September 2013

I Do Not Like Thee . . .

I do not like thee, Dr. Fell, The reason why, I cannot tell; But this I know, and know full well, I do not like thee, Dr. Fell. —Nursery Rhyme c. 1860 // We are enjoined to love one another. Thankfully, we are not commanded to like each other. Loving and liking are quite different orders of response. One abides; the other shifts about, subject to the weather of our lives and changing as we change. Georgiana Berkeley. Watercolor added to portraits of Louisa and Cecilia Cavendish (c. Continue Reading
Tu Belleza, Tu Misericordia

VII. Tu belleza se llamará también misericordia, y consolará el corazón de los hombres. —Gabriela Mistral, Decálogo del Artista The beauty that you create shall also be called compassion, and shall console the hearts of men. I painted that seventh commandment of Gabriela’s “Decalogue of the Artist” across the old built-in china cabinets that line one dining room wall. I sketched it first in pencil to get the spacing right, then brushed over the sketch with ivory black in a version of chancery hand. Continue Reading
Beauty, a Double-Edged Sword

What appears below is not what I had planned for today’s posting. The press release came through email as I was pouring my second cup of Barry’s Irish tea. Broadcast by the San Francisco MOMA. it is worth a look for a specific purpose. Beauty has become a seductive catchword among Christian artists. But. like any seduction, it obscures as much as it displays. Beauty is truth? Not necessarily; not here on the ground where Platonic categories smother in the earthbound air. Continue Reading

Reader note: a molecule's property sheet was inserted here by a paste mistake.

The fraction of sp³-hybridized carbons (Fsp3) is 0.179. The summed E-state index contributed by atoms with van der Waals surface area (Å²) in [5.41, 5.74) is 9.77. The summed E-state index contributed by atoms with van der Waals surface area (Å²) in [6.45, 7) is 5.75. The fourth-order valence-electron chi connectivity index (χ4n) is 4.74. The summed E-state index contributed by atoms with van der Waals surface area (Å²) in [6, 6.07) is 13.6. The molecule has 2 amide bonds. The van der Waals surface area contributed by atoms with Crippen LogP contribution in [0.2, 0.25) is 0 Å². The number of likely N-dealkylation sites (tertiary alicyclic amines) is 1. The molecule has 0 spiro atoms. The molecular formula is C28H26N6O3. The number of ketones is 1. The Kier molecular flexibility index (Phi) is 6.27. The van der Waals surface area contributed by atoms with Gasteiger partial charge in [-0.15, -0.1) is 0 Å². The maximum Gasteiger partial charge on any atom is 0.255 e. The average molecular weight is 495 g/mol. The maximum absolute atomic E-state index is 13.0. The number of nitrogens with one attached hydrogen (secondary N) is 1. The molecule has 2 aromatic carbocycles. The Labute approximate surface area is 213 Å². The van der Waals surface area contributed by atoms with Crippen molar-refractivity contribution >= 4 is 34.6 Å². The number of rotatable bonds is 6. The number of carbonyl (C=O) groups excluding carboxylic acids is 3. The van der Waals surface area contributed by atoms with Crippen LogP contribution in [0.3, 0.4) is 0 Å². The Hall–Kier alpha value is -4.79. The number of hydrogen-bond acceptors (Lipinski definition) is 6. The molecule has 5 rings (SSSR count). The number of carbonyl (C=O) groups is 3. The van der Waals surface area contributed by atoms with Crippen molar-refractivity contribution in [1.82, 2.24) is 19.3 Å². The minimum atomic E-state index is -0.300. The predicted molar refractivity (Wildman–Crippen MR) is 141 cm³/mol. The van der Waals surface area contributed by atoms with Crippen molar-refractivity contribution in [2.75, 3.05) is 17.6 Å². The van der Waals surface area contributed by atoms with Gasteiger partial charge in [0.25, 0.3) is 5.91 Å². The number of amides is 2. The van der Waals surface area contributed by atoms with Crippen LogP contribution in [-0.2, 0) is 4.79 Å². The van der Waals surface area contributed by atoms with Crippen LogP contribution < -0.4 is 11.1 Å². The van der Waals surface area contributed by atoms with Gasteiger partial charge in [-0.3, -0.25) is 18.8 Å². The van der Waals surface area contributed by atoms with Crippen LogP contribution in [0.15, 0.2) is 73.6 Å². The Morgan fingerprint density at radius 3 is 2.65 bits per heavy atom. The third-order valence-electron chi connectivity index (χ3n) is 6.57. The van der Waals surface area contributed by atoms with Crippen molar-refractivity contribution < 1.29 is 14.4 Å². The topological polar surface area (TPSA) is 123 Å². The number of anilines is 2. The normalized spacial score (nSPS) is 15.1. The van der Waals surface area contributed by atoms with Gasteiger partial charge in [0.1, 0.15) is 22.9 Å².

Matt Talbot

Within a year of Matt Talbot’s death, the first biography of his life appeared. Written so soon after death, the author, Sir Joseph Glynn, had access to people who knew him. Publication of that first brief version triggered immediate and wide-spread devotion. Matt’s pauper’s grave–since moved–became an urgent pilgrimage site. As early as 1931 the Archbishop of Dublin initiated formal inquiries into his sanctity and asked that any “favors” received through his intercession be reported to him. But how are such favors recognized? Continue Reading
Venerable Matt Talbot

Have you met Matt Talbot? I have just met him myself. Rummaging through the book bins in my local dump recycling center, I found a small red pamphlet Matt Talbot, Alcoholic. Subtitled The Story of a Slave to Alcohol Who Became a Comrade of Christ’s, it was written in 1947 by Albert H. Dolan, a Carmelite priest sympathetic to the labor movement of the era and to the newly formed Alcoholics Anonymous. The red pulp cover, the length of the title, the graphics, the old imprimatur by Chicago’s esteemed Cardinal Stritch—how could it be left for the shredder? Continue Reading